The Big D Word

I don’t feel like writing today. I didn’t feel like it at all yesterday when I was so obsessed with the election I couldn’t write ten minutes without going back to check the news. Like I knew there’s no news worth reading on election day until the first polls close. I already know there will be lines at the polls, and some of them way too long. I know already there will be a 106 year old woman in a wheelchair somewhere who will be voting for the first, or twentieth, time. I even know there will be some interesting story like the 85 pound dead salmon found in Oregon. Yes, I read that one. Every single word. And my writing tally for the day (email doesn’t count) was a whole 576 words.

That is NOT the Big D word.

Today I have finally let some of the euphoria and enthusiasm seep away, and even have channeled it into my story. But that is also not the Big D.

We can say whatever we want about why we’re not getting our writing done, but it still comes down to one thing: Discipline. I’m not good at that. When writing’s fun, and new, and creative stuff just flows out, it’s hard to see that discipline is important. How could anyone not want to keep writing? But writing is not always new, fun, and it’s often very hard and frustrating. Easy ways out can be tempting. But if we really are career writers, there’s only one path to success. We must write. Whether it’s hard or not, we must do it. It’s our career. It may be our second career, but it’s our career if we choose it.

So at this late stage in my life, I am re-learning, yet again, that Discipline is my weakness, the hardest thing for me to learn. I forgot that over all those years on the out-of-home job. I did that because that was what had to be done to keep the job flowing. And it really looks a lot different when I am sitting at home and I ask myself, “If I quit right now, would anybody really notice?”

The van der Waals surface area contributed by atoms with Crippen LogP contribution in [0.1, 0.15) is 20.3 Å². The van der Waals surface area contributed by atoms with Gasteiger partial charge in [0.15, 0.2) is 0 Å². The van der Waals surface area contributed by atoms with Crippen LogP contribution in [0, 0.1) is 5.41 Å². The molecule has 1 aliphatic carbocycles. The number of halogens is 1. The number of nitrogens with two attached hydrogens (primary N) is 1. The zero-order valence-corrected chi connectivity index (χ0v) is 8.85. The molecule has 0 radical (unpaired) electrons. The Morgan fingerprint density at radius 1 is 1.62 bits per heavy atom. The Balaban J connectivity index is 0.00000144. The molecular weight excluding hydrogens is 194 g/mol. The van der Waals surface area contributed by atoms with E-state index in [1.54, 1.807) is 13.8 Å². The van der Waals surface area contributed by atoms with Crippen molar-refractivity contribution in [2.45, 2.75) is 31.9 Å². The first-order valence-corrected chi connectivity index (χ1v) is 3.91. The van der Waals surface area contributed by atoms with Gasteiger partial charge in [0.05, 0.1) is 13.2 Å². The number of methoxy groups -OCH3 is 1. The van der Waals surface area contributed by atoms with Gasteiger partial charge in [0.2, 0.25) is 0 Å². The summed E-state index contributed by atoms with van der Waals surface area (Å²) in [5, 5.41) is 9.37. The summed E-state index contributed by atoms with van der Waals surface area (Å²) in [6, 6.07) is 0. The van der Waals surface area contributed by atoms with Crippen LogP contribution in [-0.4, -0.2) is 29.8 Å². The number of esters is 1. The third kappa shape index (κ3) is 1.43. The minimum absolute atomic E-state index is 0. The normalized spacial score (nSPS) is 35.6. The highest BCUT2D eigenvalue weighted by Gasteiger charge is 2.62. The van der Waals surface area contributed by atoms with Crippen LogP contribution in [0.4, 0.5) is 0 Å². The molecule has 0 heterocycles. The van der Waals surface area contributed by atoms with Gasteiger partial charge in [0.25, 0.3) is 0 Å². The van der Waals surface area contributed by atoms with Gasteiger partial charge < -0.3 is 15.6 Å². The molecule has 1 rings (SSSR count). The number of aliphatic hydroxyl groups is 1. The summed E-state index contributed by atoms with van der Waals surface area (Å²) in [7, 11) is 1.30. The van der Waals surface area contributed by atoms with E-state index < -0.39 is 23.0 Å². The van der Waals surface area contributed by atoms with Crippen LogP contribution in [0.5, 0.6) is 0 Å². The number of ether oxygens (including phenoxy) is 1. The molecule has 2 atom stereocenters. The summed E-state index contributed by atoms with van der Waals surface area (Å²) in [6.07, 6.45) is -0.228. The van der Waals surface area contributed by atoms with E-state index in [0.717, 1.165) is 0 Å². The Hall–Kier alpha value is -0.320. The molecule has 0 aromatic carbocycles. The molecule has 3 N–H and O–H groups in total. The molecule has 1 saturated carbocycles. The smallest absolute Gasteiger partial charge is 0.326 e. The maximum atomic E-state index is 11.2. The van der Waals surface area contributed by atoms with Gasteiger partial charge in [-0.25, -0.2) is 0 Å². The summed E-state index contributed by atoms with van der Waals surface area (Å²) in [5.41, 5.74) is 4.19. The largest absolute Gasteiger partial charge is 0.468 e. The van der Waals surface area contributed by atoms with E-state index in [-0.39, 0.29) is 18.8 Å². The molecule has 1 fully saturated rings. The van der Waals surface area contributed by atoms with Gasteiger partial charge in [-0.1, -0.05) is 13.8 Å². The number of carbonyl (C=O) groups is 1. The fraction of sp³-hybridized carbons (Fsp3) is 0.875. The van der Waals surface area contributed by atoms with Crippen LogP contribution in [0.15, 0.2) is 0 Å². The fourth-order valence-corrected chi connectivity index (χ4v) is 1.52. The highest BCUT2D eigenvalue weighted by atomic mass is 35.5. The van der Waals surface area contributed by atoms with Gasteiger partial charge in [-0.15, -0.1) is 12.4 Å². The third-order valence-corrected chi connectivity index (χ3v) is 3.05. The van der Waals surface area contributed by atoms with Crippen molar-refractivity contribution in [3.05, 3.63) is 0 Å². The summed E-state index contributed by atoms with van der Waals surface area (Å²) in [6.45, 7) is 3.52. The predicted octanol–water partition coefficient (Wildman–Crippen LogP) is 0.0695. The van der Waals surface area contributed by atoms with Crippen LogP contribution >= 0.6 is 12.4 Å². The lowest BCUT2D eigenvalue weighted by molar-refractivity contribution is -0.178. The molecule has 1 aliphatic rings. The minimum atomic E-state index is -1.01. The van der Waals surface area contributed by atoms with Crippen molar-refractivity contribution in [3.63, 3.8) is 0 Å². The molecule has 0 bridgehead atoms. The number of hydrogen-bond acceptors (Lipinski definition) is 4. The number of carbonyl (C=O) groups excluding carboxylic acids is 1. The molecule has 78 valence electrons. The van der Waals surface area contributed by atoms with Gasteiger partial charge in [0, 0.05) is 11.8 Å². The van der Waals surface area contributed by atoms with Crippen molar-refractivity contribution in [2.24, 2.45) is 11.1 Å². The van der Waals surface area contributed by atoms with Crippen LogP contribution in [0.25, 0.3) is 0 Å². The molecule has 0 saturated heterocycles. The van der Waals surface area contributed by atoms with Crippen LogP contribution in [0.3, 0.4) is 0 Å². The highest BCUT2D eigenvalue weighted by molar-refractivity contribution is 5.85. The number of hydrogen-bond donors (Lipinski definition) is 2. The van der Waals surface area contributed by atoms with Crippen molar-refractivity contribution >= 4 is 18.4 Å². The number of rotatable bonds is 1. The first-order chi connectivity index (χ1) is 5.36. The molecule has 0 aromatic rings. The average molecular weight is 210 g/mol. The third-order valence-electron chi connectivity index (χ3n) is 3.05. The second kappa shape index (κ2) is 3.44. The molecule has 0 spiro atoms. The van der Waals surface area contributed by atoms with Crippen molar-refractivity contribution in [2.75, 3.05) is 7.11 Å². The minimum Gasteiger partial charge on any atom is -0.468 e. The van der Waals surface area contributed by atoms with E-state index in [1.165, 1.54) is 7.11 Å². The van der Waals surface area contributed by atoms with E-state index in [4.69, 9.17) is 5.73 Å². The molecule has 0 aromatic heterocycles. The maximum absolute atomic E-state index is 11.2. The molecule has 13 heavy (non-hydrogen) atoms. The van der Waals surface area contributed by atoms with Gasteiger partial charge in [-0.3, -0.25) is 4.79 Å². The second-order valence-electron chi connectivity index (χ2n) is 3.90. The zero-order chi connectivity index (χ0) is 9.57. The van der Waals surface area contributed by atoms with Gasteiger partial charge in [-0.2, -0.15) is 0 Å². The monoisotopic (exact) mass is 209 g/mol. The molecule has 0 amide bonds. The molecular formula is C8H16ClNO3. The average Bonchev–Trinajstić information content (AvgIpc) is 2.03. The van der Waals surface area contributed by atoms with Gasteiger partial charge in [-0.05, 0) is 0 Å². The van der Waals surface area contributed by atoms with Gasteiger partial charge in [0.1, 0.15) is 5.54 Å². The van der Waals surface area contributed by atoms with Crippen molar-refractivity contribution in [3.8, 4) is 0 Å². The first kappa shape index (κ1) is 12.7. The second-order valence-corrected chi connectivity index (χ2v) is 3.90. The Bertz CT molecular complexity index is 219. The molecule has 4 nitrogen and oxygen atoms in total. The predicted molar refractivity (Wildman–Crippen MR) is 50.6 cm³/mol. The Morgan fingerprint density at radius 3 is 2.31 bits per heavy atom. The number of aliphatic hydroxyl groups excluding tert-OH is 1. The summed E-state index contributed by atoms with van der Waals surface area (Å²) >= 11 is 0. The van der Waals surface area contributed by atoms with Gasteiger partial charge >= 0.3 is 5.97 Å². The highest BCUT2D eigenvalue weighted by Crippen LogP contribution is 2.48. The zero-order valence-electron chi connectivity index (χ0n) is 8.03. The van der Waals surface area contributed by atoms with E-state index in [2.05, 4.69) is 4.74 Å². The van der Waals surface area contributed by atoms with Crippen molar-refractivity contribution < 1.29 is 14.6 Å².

Well, the answer to that question is, “They might notice for now, but pretty soon they wouldn’t notice. For there are plenty of other authors and their books who will soon capture their attention and absorb them.”

That, though, is not really the question. The question is, “Am I a writer? Or am I just someone who likes fooling around with the keyboard and screen?” If I am a writer, then I must write or I don’t deserve to call myself one. And although I know far more than I ever did before how tough a job it is, it is still the job I want most to do. I’ve earned the right to take on this tough job. I fought for it. I saved for it. I scrimped and will scrimp again because it’s also an extremely poorly paying way to make a living. But I chose it because I wanted it.

Discipline. That is what I most need to do the thing I most want to do. So that is my goal. Not to pump myself up with false bravado or enthusiasm. Not to fly on the fuel of inspiration, wonderful though it can be. That doesn’t last long enough and it tends to fade the minute a tough spot comes along. It’s too easy for the pin prick of self-doubt to deflate the balloon of inspiration. But the more I write and the more I stick with my plan to write every day on schedule, the less self-doubt can inflict itself on me. Writing is my job, and I need on-going discipline to do it because it’s the one thing that can carry through, keep me going in good times and hard ones.

My goal is the Big D.



The Big D Word — 2 Comments

  1. Oh yeah. Discipline. I’ve heard of it. I myself am a big proponent of… Ooh, look. A falling leaf. La-de-dah. (Insert Jessa tripping through the fairy wood like a… a fairy.)

  2. Isn’t Discipline a four-letter word? LOL!

    I especially like the point you made that if you choose to be a writer and you write every day, the less chance that self-doubt will come creeping in.

    OK, back to writing now!

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